The world turned upside down

by , August 12, 2013

“No man has any right to buy and sell the earth for private gain”
– Billy Bragg, ‘The World Turned Upside Down’

It couldn’t happen here, could it? Not on the banks of the Trent where the mist rolls in? Surely not. It could though, couldn’t it?

The thing is, all who inhabit Planet Football live in a topsy-turvey world at the moment. A world in which previously held truisms are being shaken. A world in which a hundred year old badge can be updated in the name of rebranding (step forward and hang your heads in shame, Everton). A world in which a team will change its colours, again in the name of rebranding (step forward, Cardiff City’s Vincent Tan). A world in which a club is felt to suddenly need an animal to make the club a little more sexy and less generic (step forward Hull City’s Assem Allam and his tiger). A world in which Coventry City play in Northampton.

Of course, the common denominator here is one mad owner or despot (or group of despots. I wonder what the collective noun is for a such a group: an ego of despots?) desperately trying to stamp their legacy on a club, or as they see it, their club. It must be conceded that some such people do have their heart in the right place and have overseen progression. John Madejski and Dave Whelan would have a strong case here. But for every good guy, there’s a Mike Ashley. In short, if you are under the control of a new owner, be prepared for anything.

It is just over a year since Fawaz Al-Hasawi took control of our club. Is he a megalomaniacal despot or a genuine guy with the club’s best interests at heart? The truth usually lies between such extremes. Interviews and those fluffy pieces on East Midlands Today certainly portray a Forest nut who desires nothing more than to use his money wisely to put us back where he remembers us from his youth: conquerors of Europe. He has certainly spent money on the team and ground. Wisely too.

On the other hand, he has well and truly marked his territory by stamping his name on our shirts. The deal to ensure this may well be a fantastic one for our club, but if you were looking for evidence of just another rich, foreign owner with an ego bigger than his bank balance, you’ve got a gift wrapped one right there on our shirts.

What else might he do? Rename us Nottingham Camels? Change our colours to blue? Redesign our club badge? I know, sounds preposterous doesn’t it? In fact, some might think the suggestions above offensive. No. I don’t think that he will. In fact, for this fan, he’s allayed my concerns and suspicions considerably since this time last year.

The notion of a new ground is something that rears its head from time to time. I guess it always will. There are always good reasons for relocation. Revenues can be increased with the right facilities and attendances tend to increase as previously hesitant fans from afar see it as a perfect time to pop along to see what all the fuss is about.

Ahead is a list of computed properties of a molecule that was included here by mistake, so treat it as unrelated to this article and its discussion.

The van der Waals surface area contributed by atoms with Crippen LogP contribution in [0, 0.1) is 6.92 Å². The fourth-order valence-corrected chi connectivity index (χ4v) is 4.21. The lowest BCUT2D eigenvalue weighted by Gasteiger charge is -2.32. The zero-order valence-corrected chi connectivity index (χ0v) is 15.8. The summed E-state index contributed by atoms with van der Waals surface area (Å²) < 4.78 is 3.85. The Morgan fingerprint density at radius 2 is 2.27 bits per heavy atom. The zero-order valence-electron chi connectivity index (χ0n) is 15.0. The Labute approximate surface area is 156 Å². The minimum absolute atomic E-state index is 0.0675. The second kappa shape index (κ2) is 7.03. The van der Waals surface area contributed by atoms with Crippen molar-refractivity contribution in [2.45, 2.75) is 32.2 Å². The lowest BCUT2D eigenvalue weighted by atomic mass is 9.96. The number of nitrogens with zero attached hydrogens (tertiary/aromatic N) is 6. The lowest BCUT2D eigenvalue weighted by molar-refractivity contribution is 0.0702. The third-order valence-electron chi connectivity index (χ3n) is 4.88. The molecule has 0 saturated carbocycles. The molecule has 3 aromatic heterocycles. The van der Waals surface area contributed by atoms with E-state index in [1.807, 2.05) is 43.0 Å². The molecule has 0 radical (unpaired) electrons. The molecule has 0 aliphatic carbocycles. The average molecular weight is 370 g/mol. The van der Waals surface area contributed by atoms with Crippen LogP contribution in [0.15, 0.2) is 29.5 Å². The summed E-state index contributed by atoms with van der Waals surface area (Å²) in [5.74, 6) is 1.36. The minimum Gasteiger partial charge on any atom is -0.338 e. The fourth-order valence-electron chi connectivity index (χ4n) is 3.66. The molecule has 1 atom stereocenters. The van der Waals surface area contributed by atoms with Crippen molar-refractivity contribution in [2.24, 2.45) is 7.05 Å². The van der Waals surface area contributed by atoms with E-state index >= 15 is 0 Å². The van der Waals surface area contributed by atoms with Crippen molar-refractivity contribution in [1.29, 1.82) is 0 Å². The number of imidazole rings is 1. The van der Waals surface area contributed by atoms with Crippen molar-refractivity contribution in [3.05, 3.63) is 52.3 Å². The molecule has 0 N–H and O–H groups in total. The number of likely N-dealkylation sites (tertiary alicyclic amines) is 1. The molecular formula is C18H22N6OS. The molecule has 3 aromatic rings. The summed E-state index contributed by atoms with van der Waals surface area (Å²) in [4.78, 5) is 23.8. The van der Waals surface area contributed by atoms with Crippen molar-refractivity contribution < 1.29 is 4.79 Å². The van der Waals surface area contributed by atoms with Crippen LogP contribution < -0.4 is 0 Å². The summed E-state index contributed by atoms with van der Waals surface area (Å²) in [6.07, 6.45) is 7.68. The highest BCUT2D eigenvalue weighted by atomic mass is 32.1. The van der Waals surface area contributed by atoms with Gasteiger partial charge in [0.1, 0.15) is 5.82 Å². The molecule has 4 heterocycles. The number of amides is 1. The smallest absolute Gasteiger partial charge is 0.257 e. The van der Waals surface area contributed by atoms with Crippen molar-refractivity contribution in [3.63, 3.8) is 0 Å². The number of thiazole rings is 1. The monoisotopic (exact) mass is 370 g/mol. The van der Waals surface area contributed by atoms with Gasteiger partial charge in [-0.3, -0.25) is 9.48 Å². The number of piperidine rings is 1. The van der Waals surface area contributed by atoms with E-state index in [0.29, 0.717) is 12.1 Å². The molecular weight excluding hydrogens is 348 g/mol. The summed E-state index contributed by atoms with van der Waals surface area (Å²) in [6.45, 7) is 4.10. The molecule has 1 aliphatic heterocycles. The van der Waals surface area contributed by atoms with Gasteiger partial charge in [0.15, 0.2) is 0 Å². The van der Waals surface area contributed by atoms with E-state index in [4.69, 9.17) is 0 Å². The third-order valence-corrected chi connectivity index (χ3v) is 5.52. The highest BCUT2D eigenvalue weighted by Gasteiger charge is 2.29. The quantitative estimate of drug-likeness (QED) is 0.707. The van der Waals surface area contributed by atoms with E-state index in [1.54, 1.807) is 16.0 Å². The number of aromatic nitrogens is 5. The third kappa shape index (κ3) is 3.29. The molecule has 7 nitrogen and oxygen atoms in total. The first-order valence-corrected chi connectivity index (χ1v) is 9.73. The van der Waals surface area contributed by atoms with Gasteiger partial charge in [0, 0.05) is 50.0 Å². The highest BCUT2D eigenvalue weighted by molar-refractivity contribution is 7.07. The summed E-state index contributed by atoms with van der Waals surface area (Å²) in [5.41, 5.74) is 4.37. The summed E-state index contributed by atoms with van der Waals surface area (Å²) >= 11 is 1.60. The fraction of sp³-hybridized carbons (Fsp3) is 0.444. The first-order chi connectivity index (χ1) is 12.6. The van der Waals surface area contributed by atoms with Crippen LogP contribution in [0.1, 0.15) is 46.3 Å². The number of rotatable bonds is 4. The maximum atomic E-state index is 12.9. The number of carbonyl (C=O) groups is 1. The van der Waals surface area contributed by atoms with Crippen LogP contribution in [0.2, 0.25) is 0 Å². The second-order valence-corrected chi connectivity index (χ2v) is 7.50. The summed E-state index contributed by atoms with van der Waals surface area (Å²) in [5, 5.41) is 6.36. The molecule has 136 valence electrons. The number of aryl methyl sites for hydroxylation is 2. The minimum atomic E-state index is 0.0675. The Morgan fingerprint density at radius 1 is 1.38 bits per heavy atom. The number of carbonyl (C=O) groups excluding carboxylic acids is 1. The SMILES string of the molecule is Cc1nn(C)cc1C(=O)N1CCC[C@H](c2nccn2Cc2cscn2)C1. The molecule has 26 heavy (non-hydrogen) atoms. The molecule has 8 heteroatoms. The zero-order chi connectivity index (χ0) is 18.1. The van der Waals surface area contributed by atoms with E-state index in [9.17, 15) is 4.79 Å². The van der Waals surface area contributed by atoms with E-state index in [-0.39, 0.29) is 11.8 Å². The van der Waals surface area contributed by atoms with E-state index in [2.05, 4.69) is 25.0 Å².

For me though, a ground relocation betrays years and years (centuries in some cases) of history. In some cases, the dystopian vision of whole stands of empty seats becomes a reality. Ask any Coventry or Darlington (remember them and the George Reynolds Stadium?) fan for their thoughts on ground relocation. Then stand back and watch a grown man or woman cry. And if history is important to fans of any club, let’s be honest here and admit that us Red Dogs do like our history and do like to remind everyone about certain trophies accumulated around the late ’70s / early ’80s. And rightly so.

Sometimes though, a new ground is essential for a club to even survive, never mind progress. Neither Doncaster Rovers nor Rotherham United would be thriving as they are were it not for recent ground relocations.

But this is all hypothetical and perhaps unfair to speculate since officially, it is not on the agenda. But it would be naive to think that Fawaz will not keep pushing and spending money to achieve his dream and, let’s not forget, to make his money back. He strikes me as too astute to keep on pumping millions of pounds in for no return. A deal with Al Jazeera regarding TV rights is imminent. Good or bad? Who knows? It is his club after all and it’s his party.

Trust in Fawaz? I am certainly less worried than I was 12 months ago. I am grateful as it is entirely plausible that without Fawaz’s investment, we may not even have a club. It’s just that in the current crazy upside-down world of football, anything and everything is possible. A club belongs as much to the fans as the owner. The recent initiative of balloting season ticket holders for their views on goal music is an excellent one that warms the cockles of my cold cold heart.

I just hope that he, unlike certain other football club owners, heeds the words of Billy Bragg.